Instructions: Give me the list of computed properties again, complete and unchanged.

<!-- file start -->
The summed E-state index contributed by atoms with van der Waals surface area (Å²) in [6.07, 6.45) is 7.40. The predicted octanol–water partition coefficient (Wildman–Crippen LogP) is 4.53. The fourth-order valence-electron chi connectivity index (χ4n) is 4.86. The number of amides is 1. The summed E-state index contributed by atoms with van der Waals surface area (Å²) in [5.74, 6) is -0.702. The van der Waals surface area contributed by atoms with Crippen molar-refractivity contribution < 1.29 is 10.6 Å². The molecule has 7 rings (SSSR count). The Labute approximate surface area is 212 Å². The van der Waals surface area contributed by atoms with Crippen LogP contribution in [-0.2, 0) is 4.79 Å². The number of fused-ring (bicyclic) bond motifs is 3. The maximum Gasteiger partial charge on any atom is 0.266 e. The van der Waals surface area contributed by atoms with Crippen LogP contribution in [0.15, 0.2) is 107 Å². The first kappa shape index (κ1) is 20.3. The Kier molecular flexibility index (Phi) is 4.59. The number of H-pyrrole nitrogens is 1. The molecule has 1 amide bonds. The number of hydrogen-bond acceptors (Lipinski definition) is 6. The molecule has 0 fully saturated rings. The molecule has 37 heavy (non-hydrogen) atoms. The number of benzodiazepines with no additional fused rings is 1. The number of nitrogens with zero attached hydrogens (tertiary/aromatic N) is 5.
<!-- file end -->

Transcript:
The summed E-state index contributed by atoms with van der Waals surface area (Å²) in [6.07, 6.45) is 7.40. The predicted octanol–water partition coefficient (Wildman–Crippen LogP) is 4.53. The fourth-order valence-electron chi connectivity index (χ4n) is 4.86. The number of amides is 1. The summed E-state index contributed by atoms with van der Waals surface area (Å²) in [5.74, 6) is -0.702. The van der Waals surface area contributed by atoms with Crippen molar-refractivity contribution < 1.29 is 10.6 Å². The molecule has 7 rings (SSSR count). The Labute approximate surface area is 212 Å². The van der Waals surface area contributed by atoms with Crippen LogP contribution in [-0.2, 0) is 4.79 Å². The number of fused-ring (bicyclic) bond motifs is 3. The maximum Gasteiger partial charge on any atom is 0.266 e. The van der Waals surface area contributed by atoms with Crippen LogP contribution in [0.15, 0.2) is 107 Å². The first kappa shape index (κ1) is 20.3. The Kier molecular flexibility index (Phi) is 4.59. The number of H-pyrrole nitrogens is 1. The molecule has 1 amide bonds. The number of hydrogen-bond acceptors (Lipinski definition) is 6. The molecule has 0 fully saturated rings. The molecule has 37 heavy (non-hydrogen) atoms. The number of benzodiazepines with no additional fused rings is 1. The number of nitrogens with zero attached hydrogens (tertiary/aromatic N) is 5.